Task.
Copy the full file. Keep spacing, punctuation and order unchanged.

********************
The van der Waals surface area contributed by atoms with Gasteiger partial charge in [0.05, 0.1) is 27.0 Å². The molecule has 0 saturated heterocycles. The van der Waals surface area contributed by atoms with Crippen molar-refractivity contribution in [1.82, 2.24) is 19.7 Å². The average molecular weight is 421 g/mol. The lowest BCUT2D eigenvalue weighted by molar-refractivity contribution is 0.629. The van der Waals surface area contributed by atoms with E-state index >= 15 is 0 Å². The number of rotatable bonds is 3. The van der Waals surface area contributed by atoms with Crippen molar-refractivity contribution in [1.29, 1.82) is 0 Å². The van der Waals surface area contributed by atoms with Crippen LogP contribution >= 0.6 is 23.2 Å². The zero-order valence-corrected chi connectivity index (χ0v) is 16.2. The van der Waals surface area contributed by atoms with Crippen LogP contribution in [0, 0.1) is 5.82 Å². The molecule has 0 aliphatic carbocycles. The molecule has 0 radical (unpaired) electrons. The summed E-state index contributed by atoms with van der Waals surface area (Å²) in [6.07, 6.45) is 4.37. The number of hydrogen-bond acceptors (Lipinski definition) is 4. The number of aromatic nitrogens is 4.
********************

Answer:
The van der Waals surface area contributed by atoms with Gasteiger partial charge in [0.05, 0.1) is 27.0 Å². The molecule has 0 saturated heterocycles. The van der Waals surface area contributed by atoms with Crippen molar-refractivity contribution in [1.82, 2.24) is 19.7 Å². The average molecular weight is 421 g/mol. The lowest BCUT2D eigenvalue weighted by molar-refractivity contribution is 0.629. The van der Waals surface area contributed by atoms with E-state index >= 15 is 0 Å². The number of rotatable bonds is 3. The van der Waals surface area contributed by atoms with Crippen molar-refractivity contribution in [1.29, 1.82) is 0 Å². The van der Waals surface area contributed by atoms with Crippen LogP contribution >= 0.6 is 23.2 Å². The zero-order valence-corrected chi connectivity index (χ0v) is 16.2. The van der Waals surface area contributed by atoms with Crippen LogP contribution in [0, 0.1) is 5.82 Å². The molecule has 0 aliphatic carbocycles. The molecule has 0 radical (unpaired) electrons. The summed E-state index contributed by atoms with van der Waals surface area (Å²) in [6.07, 6.45) is 4.37. The number of hydrogen-bond acceptors (Lipinski definition) is 4. The number of aromatic nitrogens is 4.